Youth unemployment stands at 64 percent in Mombasa. This high level of unemployment is unsustainable and has resulted in more youth engaging in vices such as crime, drug abuse and getting radicalized. Reports from the Lamu following the killing of 11 Alshabab militants shows that a number of them were Mombasa youth. It is therefore important that Mombasa finds ways of getting the youth gainfully employed.
The UK government through the Department for International Development (DFID) is hoping KUZA (‘grow’ in Kiswahili) a project designed to improve skills and employability of the youth can be one of the solutions. The project is working with the county government will run for 3 years and intends to create 5,000 jobs in Mombasa alone for the youth.
In addition the project will train 8,000 youth in business skills and offer courses, career guidance and job search assistance.
“What KUZA is doing is creating jobs for the youth, it is doing that by taking different sectors, building the skills and job centers. Creating the opportunities at a very local to get youth into work,” said Christian Turner outgoing British High Commissioner.
Some of the targeted sectors include manufacturing where KUZA will work with players in the sector to increase competitiveness and growth. KUZA will also work with the construction industry to the skills of the youth working in the sector. This will be done by advising on the reformation of the vocational education system to ensure the development of construction skills in the youth.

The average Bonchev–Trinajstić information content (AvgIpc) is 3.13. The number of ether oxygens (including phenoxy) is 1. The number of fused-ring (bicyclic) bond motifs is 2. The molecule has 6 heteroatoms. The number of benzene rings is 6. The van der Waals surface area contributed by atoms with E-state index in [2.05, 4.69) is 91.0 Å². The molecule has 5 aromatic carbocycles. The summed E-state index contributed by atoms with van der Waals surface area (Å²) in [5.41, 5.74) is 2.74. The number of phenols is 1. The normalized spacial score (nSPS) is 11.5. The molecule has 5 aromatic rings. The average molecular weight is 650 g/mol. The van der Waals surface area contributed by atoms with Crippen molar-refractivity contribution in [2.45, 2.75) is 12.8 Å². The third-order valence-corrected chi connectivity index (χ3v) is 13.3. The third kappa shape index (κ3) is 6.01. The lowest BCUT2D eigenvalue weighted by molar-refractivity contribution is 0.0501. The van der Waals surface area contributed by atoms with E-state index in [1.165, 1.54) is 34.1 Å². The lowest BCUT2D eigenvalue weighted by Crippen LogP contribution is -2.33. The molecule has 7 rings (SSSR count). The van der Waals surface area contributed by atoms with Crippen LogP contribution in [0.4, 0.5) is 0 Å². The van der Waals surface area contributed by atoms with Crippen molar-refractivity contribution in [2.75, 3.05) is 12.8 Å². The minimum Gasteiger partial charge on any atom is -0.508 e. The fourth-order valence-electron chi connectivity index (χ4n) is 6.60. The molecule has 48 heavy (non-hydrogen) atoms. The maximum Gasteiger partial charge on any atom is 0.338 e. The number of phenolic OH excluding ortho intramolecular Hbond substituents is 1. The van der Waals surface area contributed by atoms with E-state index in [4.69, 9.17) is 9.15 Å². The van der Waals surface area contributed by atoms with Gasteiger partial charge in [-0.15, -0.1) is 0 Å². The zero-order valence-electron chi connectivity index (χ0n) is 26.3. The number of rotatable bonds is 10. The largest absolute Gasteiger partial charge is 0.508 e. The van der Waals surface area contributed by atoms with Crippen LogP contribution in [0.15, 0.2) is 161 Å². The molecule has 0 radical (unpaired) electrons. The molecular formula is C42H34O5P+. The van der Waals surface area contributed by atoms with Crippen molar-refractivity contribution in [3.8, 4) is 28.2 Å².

For the youth working in the informal sector there is a plan to link them to big businesses like Unilever to give them access to better markets and even potential investment opportunities. Tony, a trader based at the Kongowea market welcomes the opportunities that would arise from such an arrangement as many traders incur losses or make very little profit especially when the markets are weak.
KUZA is also working with the county government with the intention to unlock the opportunities for employment in solid waste management ecosystem. Currently, KUZA is conducting a waste collection and management study in Mombasa whose findings will be important to ending the solid waste challenges in the city.
Christian Turner sees massive potential in the youth.
“The potential of Kenyan youth makes me so optimistic about this country, we want to unleash that to give them opportunities that can generate growth and further investment.”
Mbele, a young university graduate who is also a member of a self help group thinks it is a great idea though remains cautiously optimistic.
“Government and NGO’s have come with many youth projects in the past but nothing really changes for us the youth. If KUZA changed that it would be the best thing for us young people of Mombasa.”